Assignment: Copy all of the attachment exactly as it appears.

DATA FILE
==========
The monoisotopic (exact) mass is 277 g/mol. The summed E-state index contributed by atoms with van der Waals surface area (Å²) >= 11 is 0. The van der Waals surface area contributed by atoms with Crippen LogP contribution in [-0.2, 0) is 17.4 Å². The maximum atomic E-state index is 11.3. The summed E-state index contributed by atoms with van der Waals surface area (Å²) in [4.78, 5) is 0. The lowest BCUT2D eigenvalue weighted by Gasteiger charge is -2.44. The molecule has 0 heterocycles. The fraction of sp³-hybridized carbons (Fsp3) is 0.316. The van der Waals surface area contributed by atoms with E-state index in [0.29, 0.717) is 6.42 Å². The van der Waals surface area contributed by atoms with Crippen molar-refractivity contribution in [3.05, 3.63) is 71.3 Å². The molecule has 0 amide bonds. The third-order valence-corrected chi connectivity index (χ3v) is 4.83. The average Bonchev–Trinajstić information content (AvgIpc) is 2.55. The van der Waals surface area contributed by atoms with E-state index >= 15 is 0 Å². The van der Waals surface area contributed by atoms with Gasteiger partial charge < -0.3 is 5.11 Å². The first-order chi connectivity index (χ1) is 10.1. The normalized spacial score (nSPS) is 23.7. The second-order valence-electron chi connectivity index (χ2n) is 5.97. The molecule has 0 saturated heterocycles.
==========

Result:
The monoisotopic (exact) mass is 277 g/mol. The summed E-state index contributed by atoms with van der Waals surface area (Å²) >= 11 is 0. The van der Waals surface area contributed by atoms with Crippen LogP contribution in [-0.2, 0) is 17.4 Å². The maximum atomic E-state index is 11.3. The summed E-state index contributed by atoms with van der Waals surface area (Å²) in [4.78, 5) is 0. The lowest BCUT2D eigenvalue weighted by Gasteiger charge is -2.44. The molecule has 0 heterocycles. The fraction of sp³-hybridized carbons (Fsp3) is 0.316. The van der Waals surface area contributed by atoms with E-state index in [0.29, 0.717) is 6.42 Å². The van der Waals surface area contributed by atoms with Crippen molar-refractivity contribution in [3.05, 3.63) is 71.3 Å². The molecule has 0 amide bonds. The third-order valence-corrected chi connectivity index (χ3v) is 4.83. The average Bonchev–Trinajstić information content (AvgIpc) is 2.55. The van der Waals surface area contributed by atoms with E-state index >= 15 is 0 Å². The van der Waals surface area contributed by atoms with Gasteiger partial charge < -0.3 is 5.11 Å². The first-order chi connectivity index (χ1) is 10.1. The normalized spacial score (nSPS) is 23.7. The second-order valence-electron chi connectivity index (χ2n) is 5.97. The molecule has 0 saturated heterocycles.